Demonstration were carried out across the North-East to mark the 38th anniversary of Black July, paying tribute to the thousands of Tamil lives lost during the state-sponsored anti-Tamil pogroms of 1983.
At the time of the anti-Tamil pogroms, Sinhala mobs armed with electoral rolls targeted Tamil homes and businesses, looting and ransacking their property. Driven from their homes, particularly in Colombo, over 3,000 Tamils were massacred, prompting the exodus of thousands more to the North-East.
Despite Sri Lankan security forces banning demonstrations in some places, protests were carried out in multiple districts including Jaffna, Amparai, Vavuniya and Mannar. Last night, posters that were put up across Jaffna by the Tamil National Cultural Council to remember Black July, were torn down by Sri Lankan security forces.
The demonstration in Jaffna was organised by the Tamil National People's Front (TNPF), which commemorated the victims of the massacre and reiterated ongoing calls for an international investigation into the numerous episodes of violence against Tamils in the North-East and across the island.
Protestors held banners and chanted “Black July… Tamil genocide day!”, “get out, get out… military get out” and “release the political prisoners!”.
The protesters also paid tribute to the 53 prisoners who were slaughtered by Sinhala inmates at Welikada prison whilst prison guards watched on.
On the 25th July 1983 Sellarasa “Kuttimani” Yogachandiran, leader of the Tamil Eelam Liberation Organisation (TELO) and Ganeshanathan Jeganathan, a political writer, had their eyes gouged out in mockery before being killed by Sinhalese inmates at the high security Welikada prison in Colombo. A total of 37 Tamil prisoners were murdered the same day, and 18 more were killed two days later.
Demonstrators also called on the Sri Lankan government to provide information to the families of the disappeared, regarding their relatives who were forcibly disappeared by the state's security forces and paramilitary forces.
Jaffna Municipal Council also marked the 38th anniversary of Black July, with Mayor of Jaffna, Visvalingam Manivannan leading the commemoration. Members lit candles and laid flowers in a tribute to the victims of the brutal violence.
A protest organised by the TNPF was carried out in Kalmunai, Amparai today.
The protest was led by TNPF MP and General Secretary, Selvarajah Kajendran, who was joined by the TNPF’s Amparai district co-ordinator, Thushanan. Locals who joined the protests also held banners with the TNPF members urging justice for the Black July anti-Tamil pogroms, enforced disappearances and to allow self-determination for Tamils.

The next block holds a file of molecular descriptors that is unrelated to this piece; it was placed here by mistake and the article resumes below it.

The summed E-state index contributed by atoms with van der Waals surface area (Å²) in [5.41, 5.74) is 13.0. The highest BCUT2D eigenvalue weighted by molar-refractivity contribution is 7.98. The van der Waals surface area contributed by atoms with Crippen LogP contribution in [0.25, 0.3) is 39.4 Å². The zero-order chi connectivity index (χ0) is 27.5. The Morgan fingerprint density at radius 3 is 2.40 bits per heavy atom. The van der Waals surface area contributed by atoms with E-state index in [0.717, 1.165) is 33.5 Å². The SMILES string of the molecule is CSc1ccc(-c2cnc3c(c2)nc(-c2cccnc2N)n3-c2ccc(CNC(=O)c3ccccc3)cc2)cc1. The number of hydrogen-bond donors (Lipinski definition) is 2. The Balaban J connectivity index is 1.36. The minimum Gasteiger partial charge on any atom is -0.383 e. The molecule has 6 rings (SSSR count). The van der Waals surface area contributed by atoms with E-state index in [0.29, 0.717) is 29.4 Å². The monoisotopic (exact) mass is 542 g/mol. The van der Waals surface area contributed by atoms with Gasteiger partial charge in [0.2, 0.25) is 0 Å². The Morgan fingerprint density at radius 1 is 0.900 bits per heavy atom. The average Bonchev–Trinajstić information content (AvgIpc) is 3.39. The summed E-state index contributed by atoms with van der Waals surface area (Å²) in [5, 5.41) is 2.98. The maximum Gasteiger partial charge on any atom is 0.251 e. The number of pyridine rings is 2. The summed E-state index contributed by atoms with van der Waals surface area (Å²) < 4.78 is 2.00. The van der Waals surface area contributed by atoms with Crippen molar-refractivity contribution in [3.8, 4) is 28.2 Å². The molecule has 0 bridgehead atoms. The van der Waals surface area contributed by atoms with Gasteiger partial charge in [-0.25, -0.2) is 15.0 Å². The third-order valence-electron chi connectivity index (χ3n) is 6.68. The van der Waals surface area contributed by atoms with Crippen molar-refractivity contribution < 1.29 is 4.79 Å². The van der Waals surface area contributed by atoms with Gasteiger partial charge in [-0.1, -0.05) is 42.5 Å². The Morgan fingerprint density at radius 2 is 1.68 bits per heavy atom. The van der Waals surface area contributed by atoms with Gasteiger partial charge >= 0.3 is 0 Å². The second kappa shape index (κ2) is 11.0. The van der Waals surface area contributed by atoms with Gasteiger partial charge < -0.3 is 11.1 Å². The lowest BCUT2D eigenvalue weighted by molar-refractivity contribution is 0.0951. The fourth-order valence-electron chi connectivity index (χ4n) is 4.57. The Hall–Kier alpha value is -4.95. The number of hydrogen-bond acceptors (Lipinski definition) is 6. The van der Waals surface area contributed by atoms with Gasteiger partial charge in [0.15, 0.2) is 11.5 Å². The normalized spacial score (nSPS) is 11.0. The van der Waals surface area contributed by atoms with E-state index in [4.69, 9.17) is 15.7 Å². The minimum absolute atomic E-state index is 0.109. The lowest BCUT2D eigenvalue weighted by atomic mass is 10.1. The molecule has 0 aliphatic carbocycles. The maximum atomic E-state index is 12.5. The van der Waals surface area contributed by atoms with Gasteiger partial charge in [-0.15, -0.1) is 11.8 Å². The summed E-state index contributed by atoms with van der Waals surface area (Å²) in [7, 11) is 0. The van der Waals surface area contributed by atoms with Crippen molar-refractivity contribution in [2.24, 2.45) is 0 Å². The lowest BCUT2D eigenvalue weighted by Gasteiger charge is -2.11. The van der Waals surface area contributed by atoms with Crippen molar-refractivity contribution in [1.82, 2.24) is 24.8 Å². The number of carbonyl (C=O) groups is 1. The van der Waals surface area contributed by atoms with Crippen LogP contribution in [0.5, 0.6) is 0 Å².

Parliamentarian Kajendran insisted that the international community should help deliver justice for the ongoing repression and massacre of the Tamil people on the island.
A demonstration was organised by the TNPF in front of the Vavuniya Old Bus Stand. Protestors carried banners and chanted slogans such as “We will not forget… we will not forgive. We need justice for the genocide”, “Where are our relatives?” and “July pogroms… Tamil genocide” in memory of the massacred 53 political prisoners at Welikada prison and the civilians massacred at the time.
The protest was attended by TNPF MP and leader Gajendrakumar Ponnambalam, lawyer Kandeepan Thangarajah, the relatives of the disappeared in Vavuniya and other locals.
Ponnambalam stated, “The 1983 pogroms was an occasion where the oppression of Tamils peaked. Tamils experienced the destruction of the Tamil nation and genocide of Tamils since 1948. It was not just in 2009, or 1983. This genocide against Tamils has been ongoing and it is vital that when an international investigation is undertaken, that crimes of July 1983 are just one facet and that the crimes [from 1948] are documented.” The parliamentarian stressed that the Black July events were most notably carried out with the aid of the government at the time of the anti-Tamil pogroms.
A protest was held today to mark Black July at 9:30am in front of the Mannar District Secretariat. Demonstrators tied their mouths with a black piece of cloth and listed 15 demands. They carried banners and carried out a silent protest.
Some of the demands set out by the protestors included, “Do not increase fuel prices and essential commodities’ prices”, “Deliver immediate justice to the relatives of enforced disappearances”, “Do not suppress democratic protests and falsely prosecute people under the guide of COVID-19”, “Repeal the Kotelawala Defence University Bill”, “Release all political prisoners”, “Stop media repression”, “Repeal the PTA” and “Stop land grabs in the North”.
Read more in our feature: Black July - 38 years since the pogrom